Leptospirosis in cattle in Lower Austria


Together with the University of Veterinary Medicine Vienna, we collect data on the spread of leptospirosis in Lower Austria. Disease outbreaks and detections in humans and animals indicate that leptospirosis is an increasing public health problem.

Project description

Leptospirosis is an infectious disease that occurs worldwide, mainly in humid and warm regions of the world. Due to climate change, this disease may also become a major problem in Austria. Almost all mammals can contract leptospirosis. The disease can also be transmitted between animals and humans and is therefore a zoonotic disease. The bacteria are often transmitted via rodents. They excrete the bacteria in their urine, which is then absorbed by other animals or humans via skin lesions or mucous membranes. The disease causes mild to very severe symptoms in animals and humans. In humans, this disease can lead to fever, kidney or liver damage and, in severe cases, even death.

In cattle, leptospirosis can lead to miscarriages, reduced fertility or reduced milk production. The project aims to gain knowledge about this disease in cattle. In Lower Austria, outbreaks of the disease and evidence in humans and animals indicate that leptospirosis is an increasing public health problem. However, data on the spread of leptospirosis in Lower Austria is scarce.

The aim of the project is to isolate leptospires in cattle and thereby improve diagnostics. For this purpose, kidney pieces and urine samples from cattle from Lower Austrian farms with an increased incidence of miscarriages were analysed. As the bacteria often die on the way when the urine is sent in, a mobile laboratory was set up. This laboratory travels directly to the affected farm and analyses the urine samples on site.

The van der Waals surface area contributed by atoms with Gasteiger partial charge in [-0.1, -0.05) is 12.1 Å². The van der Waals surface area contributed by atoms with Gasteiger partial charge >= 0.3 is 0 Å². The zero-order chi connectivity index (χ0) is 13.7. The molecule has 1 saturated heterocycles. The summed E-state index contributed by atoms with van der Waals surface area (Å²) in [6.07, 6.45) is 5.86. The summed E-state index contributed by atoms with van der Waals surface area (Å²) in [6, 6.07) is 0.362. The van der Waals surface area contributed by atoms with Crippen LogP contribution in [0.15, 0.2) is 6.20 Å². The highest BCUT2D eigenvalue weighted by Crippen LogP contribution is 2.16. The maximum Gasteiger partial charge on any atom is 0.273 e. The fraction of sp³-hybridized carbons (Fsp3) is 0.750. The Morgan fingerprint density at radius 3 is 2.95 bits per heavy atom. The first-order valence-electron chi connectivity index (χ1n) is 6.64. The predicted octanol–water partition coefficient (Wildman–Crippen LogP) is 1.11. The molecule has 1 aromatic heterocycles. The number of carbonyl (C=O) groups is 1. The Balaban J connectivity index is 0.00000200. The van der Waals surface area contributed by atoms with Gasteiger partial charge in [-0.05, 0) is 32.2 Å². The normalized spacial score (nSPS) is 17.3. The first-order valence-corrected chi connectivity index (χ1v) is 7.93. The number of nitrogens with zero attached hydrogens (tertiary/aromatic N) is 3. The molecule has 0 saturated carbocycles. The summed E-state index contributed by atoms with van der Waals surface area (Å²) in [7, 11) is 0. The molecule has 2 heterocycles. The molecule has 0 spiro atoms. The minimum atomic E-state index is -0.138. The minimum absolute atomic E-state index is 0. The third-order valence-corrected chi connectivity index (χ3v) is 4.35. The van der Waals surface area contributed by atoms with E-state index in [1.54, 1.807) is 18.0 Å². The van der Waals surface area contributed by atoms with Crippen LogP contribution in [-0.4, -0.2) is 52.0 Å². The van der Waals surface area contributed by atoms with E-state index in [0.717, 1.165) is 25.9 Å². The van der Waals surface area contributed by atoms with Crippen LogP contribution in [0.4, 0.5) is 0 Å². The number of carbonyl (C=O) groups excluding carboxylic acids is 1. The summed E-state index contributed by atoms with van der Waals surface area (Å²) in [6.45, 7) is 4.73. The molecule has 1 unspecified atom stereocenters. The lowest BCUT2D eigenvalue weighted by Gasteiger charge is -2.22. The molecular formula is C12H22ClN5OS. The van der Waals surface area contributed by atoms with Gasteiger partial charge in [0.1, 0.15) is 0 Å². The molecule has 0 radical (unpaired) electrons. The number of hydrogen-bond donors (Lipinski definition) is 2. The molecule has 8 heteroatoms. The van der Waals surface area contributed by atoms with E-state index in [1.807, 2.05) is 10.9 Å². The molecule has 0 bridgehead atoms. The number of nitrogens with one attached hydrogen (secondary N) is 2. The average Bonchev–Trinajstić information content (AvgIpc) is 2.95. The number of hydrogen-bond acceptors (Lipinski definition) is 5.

The pathogens that cause leptospirosis are divided into several hundred subgroups, known as serovars, which can be distinguished by proteins on the surface of the bacteria. For successful antibody diagnostics, it is important to analyse samples with regionally occurring serovars. In order to identify risk factors for an infection, laboratory results from the past were analysed and a literature search was carried out.


Three pathogenic strains of leptospirosis(L. borgpetersenii, serogroup Sejroe, serovar Hardjobovis) were isolated from cattle and characterised by sequencing, and risk factors for leptospirosis in cattle were identified.

Benefits of the project

Information was obtained on leptospira serovars occurring in Austria. These are the first Austrian isolates from cattle. After cultivation in pure culture, these serovars can be used for antibody diagnostics and thus the test results can be specifically adapted to the regionally occurring serovars.

Project details

Project title: Leptospirosis in cattle in Lower Austria

Project acronym: LORN

Project management: University of Veterinary Medicine Vienna

Project management AGES: Dr med. vet. Romana Steinparzer and Priv.-Doz. Dr Georg Duscher

Project partner: University of Veterinary Medicine Vienna

Funding: FTI-CALL, Office of the Provincial Government of Lower Austria

Projektlaufzeit: 06/2020-02/2024

Further information

In addition to this project, rodents found dead, such as mice, are currently being analysed for leptospires and attempts are being made to isolate leptospires as part of a citizen science project. The aim is to gain further knowledge about the occurrence of leptospires in Austria, especially in rodents, which are considered the main vectors and reservoirs for leptospires.

To date, four pathogenic leptospiral strains have already been isolated and sequenced.

Project website LORN

Last updated: 18.04.2024

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